Celebrity plastic surgeon on “Goldilocks phenomenon”
By Marilyn Beck and Stacy Jenel Smith
HollywoodNews.com: Playboy centerfold cum “Dancing With the Stars” contestant Kendra Wilkinson has been quite open about her breast implants, having famously had them installed when she was 18, but finding them too big after giving birth to her and husband Hank Baskett’s baby. Reality star Heidi Montag has blabbed about her G-cup implant choice and subsequent desire to downsize. Sharon Osbourne was quoted saying that after she had her implants removed, she’d give them to husband Ozzy to use as a paperweight, or two. Victoria Beckham, Janice Dickenson and Jenna Jameson have all been up and down the breast implant scale, and Pamela Anderson has switched implants, and switched again.
It’s what New York plastic surgeon Dr. Robert Grant, a favorite of celebrity women, terms the “Goldilocks phenomenon” — as in too big, too small, just right. With all the chatter about implants among the famed in recent years, one could get the idea that breast augmentation surgery is just another major purchase — and that would be just plain wrong.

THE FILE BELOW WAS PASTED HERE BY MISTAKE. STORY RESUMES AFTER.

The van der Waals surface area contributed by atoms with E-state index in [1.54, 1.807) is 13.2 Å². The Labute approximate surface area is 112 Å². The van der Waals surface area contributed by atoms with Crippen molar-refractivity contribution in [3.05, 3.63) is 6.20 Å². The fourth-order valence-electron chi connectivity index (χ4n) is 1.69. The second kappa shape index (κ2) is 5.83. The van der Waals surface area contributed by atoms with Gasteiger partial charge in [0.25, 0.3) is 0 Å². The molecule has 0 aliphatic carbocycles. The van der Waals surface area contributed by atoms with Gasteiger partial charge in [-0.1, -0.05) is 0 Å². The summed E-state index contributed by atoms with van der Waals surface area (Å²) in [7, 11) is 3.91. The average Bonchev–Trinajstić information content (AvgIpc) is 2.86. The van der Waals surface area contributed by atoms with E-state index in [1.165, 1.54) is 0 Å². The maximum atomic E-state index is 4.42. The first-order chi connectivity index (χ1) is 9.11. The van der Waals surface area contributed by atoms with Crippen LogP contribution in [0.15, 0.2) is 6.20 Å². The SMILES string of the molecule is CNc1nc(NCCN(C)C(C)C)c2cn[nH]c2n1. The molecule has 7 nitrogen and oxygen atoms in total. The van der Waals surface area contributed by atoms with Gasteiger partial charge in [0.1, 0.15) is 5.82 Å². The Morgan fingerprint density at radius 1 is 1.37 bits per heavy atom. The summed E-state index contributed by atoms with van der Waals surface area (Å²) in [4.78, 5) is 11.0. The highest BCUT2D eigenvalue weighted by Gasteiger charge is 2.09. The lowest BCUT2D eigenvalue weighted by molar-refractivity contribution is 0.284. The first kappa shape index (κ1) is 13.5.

“First of all, celebrities are not normal people, which sounds so redundant, but it’s worth remembering,” points out Dr. Grant. “There’s always a trap about comparing a non-celebrity to someone in the public eye, who makes choices based on their career and how they want to look on stage or screen.”
He also points out that most often, changes in implants by the well-known Goldilocks gals aren’t because they can’t make up their minds. “Most often it’s simply a matter of their bodies changing as they get older or have kids. Sometimes it’s because they’ve lost weight, and the implants they had five or ten years earlier no longer look the way they did. They get implants put in, and over time, gravity works on them as it does on our bodies. With changes in the structure of the skin, the loss of elasticity, the implants droop. Then they can get into a cycle of getting implants, then getting new ones until they can start to look ridiculous. Eventually, you can have a reconstructive challenge.”
Dr. Grant says he’s turned down patients’ requests for plastic surgery he believed would not be in their best interests. He’s also “had patients come in who are 30 pounds overweight and want liposuction to get rid of it. I tell them they’re better off working with a physical trainer.”
So, that odd lumpiness we’ve seen in a few celebrity bodies is due to lipo as we suspected? “You’re probably right,” he says. “These kinds of things are well documented in Hollywood. But they’re not typical.”
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